Released: 2010, Candlelight
As far as I can see, the criticism of Ihsahn’s solo material seems to fall broadly into:
1. It’s not Emperor
2. It’s not black metal
3. It’s wanky pretentious shit
4. It’s gay/boring/annoying
5. It’s objectively poor metal for musical reasons
6. It’s subjectively poor metal for musical reasons
If you hold any of those opinions (except for #6), press Ctrl+F4 (or Cmd+F4 if you’re a Mac man like me) right this instant. It’s pointless for you to read any further. You’re not going to change your mind, and nothing I say will change it for you, and AFTER is not the album that will change your mind for you. Read on if you enjoyed THE ADVERSARY and angL, or if you’re interested to see what Ihsahn’s got up to this time.
I can see many Ihsahn bashers having a fine time with AFTER. The singing in THE ADVERSARY was widely bashed – some people could not handle the blatant King Diamond worship, but I enjoyed it. It gave Ihsahn’s first solo effort a freshness, a spontaneity – and it also implicitly celebrated the freedom Ihsahn finally had from the expectations and confines of the mighty Emperor. The falsettos almost completely vanished in angL, and on AFTER, there are two predominant styles: clean singing, and some truly awful harsh vocals. The clean singing is bearable but there is wayyyy too much of it. Ihsahn crooning for a couple of minutes to add different textures and dynamics to the song – fine. Ihsahn pouring his lovelorn heart out for damn near half the album – not good. But the harsh vocals are impossibly bad. He seems caught between a constricted throaty rasp and a constipated ticklish cough. This is one area which I wish he had kept from his Emperor days. Where is that ferocious snarl and roar from one of black metal’s most compelling (ex-) frontman? At this rate, he’s way behind Chucky in the evil-ness stakes, and better be looking over his shoulder at Barney the purple dinosaur gaining fast on him.
The much-vaunted switch to 8-string guitars has had a noticeable effect on the songwriting – the opening song ‘The Barren Lands’ is a proper stinker with chug-chug stop-start riffing that equals the best of Korn and that other silly band with 9 members in stupid masks. Thankfully the rest of the album doesn’t follow the opener’s lead. But I get the impression that Ihsahn is no longer pushing himself in terms of riff-writing – I have always maintained that he is one of the most underrated and talented guitarists in extreme metal, and he doesn’t showcase that too much on AFTER, which, to me is quite a pity. However, there is a lot of bottom end chunkiness, as you would expect, with more than its fair share of wonderfully picked clean passages and flashy open chords, and surprisingly some ultra-technical death metal flourishes in there that would not be out of place on a Spiral Architect or Atheist album. Lead-wise, there is nothing to shout about, and it certainly seemed to me that the previous two albums seemed more rewarding for the lead guitar aficionado.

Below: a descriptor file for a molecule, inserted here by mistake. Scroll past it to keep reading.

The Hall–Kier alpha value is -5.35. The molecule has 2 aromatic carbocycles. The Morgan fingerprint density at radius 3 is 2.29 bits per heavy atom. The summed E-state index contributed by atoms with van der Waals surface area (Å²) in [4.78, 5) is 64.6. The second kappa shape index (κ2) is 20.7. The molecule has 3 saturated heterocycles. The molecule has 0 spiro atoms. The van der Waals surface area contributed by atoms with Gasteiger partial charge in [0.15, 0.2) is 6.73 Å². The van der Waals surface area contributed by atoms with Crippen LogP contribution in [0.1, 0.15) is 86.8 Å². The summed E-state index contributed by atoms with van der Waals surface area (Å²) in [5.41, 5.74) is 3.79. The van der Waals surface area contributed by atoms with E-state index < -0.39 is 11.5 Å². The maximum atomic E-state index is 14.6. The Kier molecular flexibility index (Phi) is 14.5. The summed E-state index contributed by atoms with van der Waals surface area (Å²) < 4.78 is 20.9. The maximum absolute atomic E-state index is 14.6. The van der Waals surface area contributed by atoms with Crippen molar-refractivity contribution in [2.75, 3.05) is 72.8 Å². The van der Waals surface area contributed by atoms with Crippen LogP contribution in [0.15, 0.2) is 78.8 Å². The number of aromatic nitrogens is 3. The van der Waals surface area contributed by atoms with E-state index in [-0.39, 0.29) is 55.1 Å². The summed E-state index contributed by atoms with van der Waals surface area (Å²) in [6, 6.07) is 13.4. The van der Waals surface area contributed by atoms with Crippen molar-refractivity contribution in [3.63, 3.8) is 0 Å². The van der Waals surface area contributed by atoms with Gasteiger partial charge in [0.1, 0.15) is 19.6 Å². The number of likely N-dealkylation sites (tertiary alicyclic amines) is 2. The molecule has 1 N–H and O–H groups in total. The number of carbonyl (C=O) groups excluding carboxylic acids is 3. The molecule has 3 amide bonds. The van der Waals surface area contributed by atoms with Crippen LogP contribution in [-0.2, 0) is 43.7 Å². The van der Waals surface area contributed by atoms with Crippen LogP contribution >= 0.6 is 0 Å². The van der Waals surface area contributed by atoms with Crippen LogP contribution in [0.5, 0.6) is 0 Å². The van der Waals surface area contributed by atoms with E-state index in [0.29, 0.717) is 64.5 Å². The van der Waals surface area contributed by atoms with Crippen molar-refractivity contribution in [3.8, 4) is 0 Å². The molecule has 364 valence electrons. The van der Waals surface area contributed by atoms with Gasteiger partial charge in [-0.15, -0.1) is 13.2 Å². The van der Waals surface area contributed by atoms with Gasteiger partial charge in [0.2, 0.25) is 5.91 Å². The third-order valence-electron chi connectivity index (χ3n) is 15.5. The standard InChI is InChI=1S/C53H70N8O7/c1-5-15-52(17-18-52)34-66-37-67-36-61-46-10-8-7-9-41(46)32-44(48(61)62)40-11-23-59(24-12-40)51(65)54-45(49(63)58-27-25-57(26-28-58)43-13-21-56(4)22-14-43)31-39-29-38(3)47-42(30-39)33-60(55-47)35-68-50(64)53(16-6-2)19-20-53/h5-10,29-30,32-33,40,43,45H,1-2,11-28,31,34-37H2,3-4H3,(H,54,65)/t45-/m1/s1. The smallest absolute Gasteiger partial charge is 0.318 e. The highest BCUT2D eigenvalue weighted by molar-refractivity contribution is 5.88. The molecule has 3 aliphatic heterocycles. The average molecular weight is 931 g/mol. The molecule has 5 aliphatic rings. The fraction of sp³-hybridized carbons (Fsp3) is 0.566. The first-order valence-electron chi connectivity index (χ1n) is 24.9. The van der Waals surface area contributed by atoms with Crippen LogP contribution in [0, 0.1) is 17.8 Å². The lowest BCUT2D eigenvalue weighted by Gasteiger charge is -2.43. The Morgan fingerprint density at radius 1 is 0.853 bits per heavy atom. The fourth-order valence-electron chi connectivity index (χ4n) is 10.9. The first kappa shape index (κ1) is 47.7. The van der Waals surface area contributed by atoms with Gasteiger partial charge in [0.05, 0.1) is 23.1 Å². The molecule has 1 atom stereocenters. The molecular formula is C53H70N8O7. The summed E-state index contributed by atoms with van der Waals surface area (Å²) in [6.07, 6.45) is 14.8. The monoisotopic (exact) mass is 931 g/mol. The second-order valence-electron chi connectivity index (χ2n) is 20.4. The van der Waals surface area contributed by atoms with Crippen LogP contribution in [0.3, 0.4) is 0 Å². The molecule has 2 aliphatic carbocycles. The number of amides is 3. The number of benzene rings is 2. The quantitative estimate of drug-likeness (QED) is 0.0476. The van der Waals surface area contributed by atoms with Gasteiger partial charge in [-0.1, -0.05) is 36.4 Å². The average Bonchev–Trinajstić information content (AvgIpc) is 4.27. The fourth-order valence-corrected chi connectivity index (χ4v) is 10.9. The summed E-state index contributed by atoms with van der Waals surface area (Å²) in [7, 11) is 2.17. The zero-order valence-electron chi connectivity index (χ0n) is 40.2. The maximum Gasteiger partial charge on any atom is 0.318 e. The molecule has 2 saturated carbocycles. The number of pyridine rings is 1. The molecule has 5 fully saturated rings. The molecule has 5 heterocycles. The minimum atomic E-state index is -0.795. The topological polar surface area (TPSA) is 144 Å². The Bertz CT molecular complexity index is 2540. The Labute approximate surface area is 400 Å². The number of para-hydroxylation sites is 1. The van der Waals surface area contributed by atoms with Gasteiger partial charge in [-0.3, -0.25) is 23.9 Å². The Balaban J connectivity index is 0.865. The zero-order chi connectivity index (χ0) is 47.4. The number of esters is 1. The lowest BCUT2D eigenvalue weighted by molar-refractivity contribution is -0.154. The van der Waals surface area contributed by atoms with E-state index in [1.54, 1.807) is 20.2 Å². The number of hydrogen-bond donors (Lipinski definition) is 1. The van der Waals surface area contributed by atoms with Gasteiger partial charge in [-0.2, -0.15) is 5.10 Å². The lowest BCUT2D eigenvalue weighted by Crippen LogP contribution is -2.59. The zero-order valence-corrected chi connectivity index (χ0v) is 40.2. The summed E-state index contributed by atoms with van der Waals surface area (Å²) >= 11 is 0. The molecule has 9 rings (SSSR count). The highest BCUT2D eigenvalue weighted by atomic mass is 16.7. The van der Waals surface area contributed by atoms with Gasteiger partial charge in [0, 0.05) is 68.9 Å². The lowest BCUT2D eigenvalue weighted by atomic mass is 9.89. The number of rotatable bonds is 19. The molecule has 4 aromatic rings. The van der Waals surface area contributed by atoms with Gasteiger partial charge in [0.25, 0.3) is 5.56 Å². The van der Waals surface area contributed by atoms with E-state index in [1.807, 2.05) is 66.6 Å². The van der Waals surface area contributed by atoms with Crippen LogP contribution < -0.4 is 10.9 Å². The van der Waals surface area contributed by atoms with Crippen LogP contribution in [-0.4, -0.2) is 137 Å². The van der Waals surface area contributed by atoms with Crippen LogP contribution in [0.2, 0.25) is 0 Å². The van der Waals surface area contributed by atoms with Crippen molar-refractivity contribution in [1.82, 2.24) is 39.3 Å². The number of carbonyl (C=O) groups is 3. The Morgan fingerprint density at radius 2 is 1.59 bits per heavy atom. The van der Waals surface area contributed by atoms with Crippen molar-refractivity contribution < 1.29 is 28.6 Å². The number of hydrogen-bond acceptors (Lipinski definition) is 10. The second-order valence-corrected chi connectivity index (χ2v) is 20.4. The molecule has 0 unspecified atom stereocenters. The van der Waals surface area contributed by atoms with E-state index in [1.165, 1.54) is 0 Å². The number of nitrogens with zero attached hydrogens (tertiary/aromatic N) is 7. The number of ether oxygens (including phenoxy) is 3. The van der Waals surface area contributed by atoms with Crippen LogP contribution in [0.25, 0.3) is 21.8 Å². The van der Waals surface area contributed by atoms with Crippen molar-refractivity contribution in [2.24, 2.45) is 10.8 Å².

I have been saying it for ages, but metal needs more saxophone. Any instrument that is capable of sounding both sultry, melodic, heart-rending etc., and yet also sound like a deranged banshee – example, cello – should immediately be welcomed by the metal world, and I nominate the saxophone. Sigh, the Japanese symphonic black metal band, has a full-time saxophonist as a band member in Dr Mikannibal. Carpathian Forest and Amorphis are the only two other bands that I’ve heard use sax…and of course funk-doom on Cathedral’s ‘The Devil’s Summit’. Use more sax, metal people, goddammit!
The use of saxophone on AFTER is frankly stunning. It adds a dimension so very welcome in your average guitar-drum-bass-voice rock band dynamic. There are various instances where saxophonist Jorgen Munkeby (of Norwegian blackjazz band Shining, NOT the infamous Shining from Sweden) goes absolutely berserk, such as towards the end of ‘A Grave Inversed’, but there are also some parts where the sax simply tones down and does what it does best: mournful, wistful, ‘Mr Jazzman, play me a song. Bartender, whisky, now.’, wailing in a smoky bar. The album’s finest moment is the closer ‘On The Shores’, a 10 minute long, doom-drenched dirge featuring the most orgasmic interplay between 8-string guitar and saxophone I’ve ever had the pleasure to experience. Get this album for this opus, if for nothing else – this track alone makes AFTER worth it.
It’s a mixed bag, this album, and it’s one of those albums where:
1. Everyone will have a different opinion of it
2. You need more than a few spins to really get into it.
I like it in parts, having spun it about 10 times already. Perhaps I will hate it in a year’s time, perhaps I will love what I don’t like about it now in another 15-20 listens. I would advise everyone (except the people mentioned in paragraph 1) to give it a try at least.